So, in the interests of keeping the interpreter loop immaculately clean, we have only one choice: ConditionalBranch must return the first Instruction of the target BasicBlock. But, this answer contains a potential pitfall: Can we guarantee that all target BasicBlocks have at least one Instruction?

Consider the following example code, and associated ControlFlowGraph.

Code ControlFlowGraph
if (cond1) {
    // do something 1
} else {
    if (cond2) {
        // do something 2

Notice that, those blocks which do not have instructions in them have been left blank. Suppose that cond1 is false and cond2 is false so that the interpreter ends up following the chain of empty BasicBlocks. We notice that there is immediately some difficulty in having the interpreter transfer from ConditionalBranch(cond2) to the the first instruction of the (empty) target BasicBlock. One possible solution comes to mind: Have ConditionalBranch(cond2) attempt to iterate the following blocks until it finds one with a first Instruction. Although this will work, it feels rather kludgy, and we should continue our search for a clean design.

Let’s analyze the situation in more detail. Specifically, let’s look at the last instruction of the ThenBlock. It contains code for do something 1, which has been left unspecified to emphasize the fact that it can be completely arbitrary. However, (because we are gifted with knowledge of assembly) we have advanced some foresight: when the instructions are finally emitted from the CodeGenerator in a linear stream, we must insert an UnconditionalJump which bypasses the code for the ElseBranch (assuming one exists), and lands the program counter at the first Instruction of the JoinBlock.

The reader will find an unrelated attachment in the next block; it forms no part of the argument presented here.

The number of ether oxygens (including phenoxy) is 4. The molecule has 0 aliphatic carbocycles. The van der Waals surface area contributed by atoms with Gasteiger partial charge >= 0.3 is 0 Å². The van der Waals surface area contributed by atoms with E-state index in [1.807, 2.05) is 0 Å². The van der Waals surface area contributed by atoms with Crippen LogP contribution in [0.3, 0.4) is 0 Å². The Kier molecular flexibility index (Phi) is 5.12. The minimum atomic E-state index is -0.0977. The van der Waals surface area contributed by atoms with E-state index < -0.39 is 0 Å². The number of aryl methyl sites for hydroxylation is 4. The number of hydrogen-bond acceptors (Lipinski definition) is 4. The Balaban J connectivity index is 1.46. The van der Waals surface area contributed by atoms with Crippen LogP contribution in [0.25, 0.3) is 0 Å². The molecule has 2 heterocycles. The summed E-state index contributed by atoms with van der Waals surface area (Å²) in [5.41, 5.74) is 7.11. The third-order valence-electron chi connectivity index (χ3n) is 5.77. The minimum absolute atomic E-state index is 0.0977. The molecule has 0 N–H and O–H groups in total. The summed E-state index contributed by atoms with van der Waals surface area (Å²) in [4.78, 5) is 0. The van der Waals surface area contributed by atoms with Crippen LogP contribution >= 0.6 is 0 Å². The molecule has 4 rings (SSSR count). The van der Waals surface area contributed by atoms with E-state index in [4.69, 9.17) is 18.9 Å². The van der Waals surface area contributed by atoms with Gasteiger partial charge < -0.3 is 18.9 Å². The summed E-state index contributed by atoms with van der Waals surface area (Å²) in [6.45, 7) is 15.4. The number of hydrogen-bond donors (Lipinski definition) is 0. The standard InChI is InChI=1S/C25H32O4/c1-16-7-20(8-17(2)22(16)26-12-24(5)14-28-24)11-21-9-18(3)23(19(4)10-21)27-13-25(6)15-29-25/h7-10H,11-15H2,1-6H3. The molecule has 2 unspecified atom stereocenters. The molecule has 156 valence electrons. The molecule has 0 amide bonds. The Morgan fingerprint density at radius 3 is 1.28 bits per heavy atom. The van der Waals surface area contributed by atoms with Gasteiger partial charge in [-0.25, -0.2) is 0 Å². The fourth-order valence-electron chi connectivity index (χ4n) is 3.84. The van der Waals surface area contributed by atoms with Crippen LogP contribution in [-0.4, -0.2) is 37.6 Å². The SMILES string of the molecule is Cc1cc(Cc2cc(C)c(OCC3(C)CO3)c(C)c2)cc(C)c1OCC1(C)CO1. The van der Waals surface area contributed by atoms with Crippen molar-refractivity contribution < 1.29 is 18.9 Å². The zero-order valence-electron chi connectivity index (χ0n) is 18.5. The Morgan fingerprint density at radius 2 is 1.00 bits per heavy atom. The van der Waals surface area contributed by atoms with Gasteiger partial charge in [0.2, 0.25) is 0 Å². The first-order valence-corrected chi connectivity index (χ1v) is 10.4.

In our IR interpreter, the last Instruction of the code inside the ThenBlock can be arbitrary, so it will have some difficultly detecting that control should be transferred to the following JoinBlock. We can alleviate this difficulty by analogy to our foresight, and introduce an UnconditionalJump in the last BasicBlock of the ThenBranch. As with the ConditionalBranch, the UnconditionalJump will rely on the ControlFlowGraph edge (we are guaranteed only 1) of its BasicBlock to determine the following instruction during interpretation.

We now have two situations of BasicBlocks which end in a kind of control transfer Instruction:

  1. If-Headers and Loop-Headers, which end in a ConditionalBranch Instruction.
  2. The Last BasicBlock of a ThenBranch, which ends in an UnconditionalJump.

The explicit control transfer in these situations allows the interpreter to easily determine the next instruction, even though it lies in a different BasicBlock. That is, in these two cases, the interpreter does not need to know about the existence of BasicBlocks. Due to this advantage, we should try to arrange one of these two situations to our current concern: the empty BasicBlocks in the ElseBranch.

Only one of the two previous instructions applies: the UnconditionalJump. It certainly doesn’t hurt the semantics of the ControlFlowGraph to insert an UnconditionalJump at every edge (even fallthrough edges). So we can safely coin the invariant: All BasicBlocks end with a control transfer Instruction (ConditionalBranch or UnconditionalJump). This invariant unifies our design, and allows the interpreter to iterate only over Instructions.

Additionally, we now also have at least one Instruction (the UnconditionalJump) in every BasicBlock! So, we can positively guarantee that a ConditionalBranch is able to return the first Instruction of its target BasicBlock. Indeed, all control transfer Instructions are able to do likewise.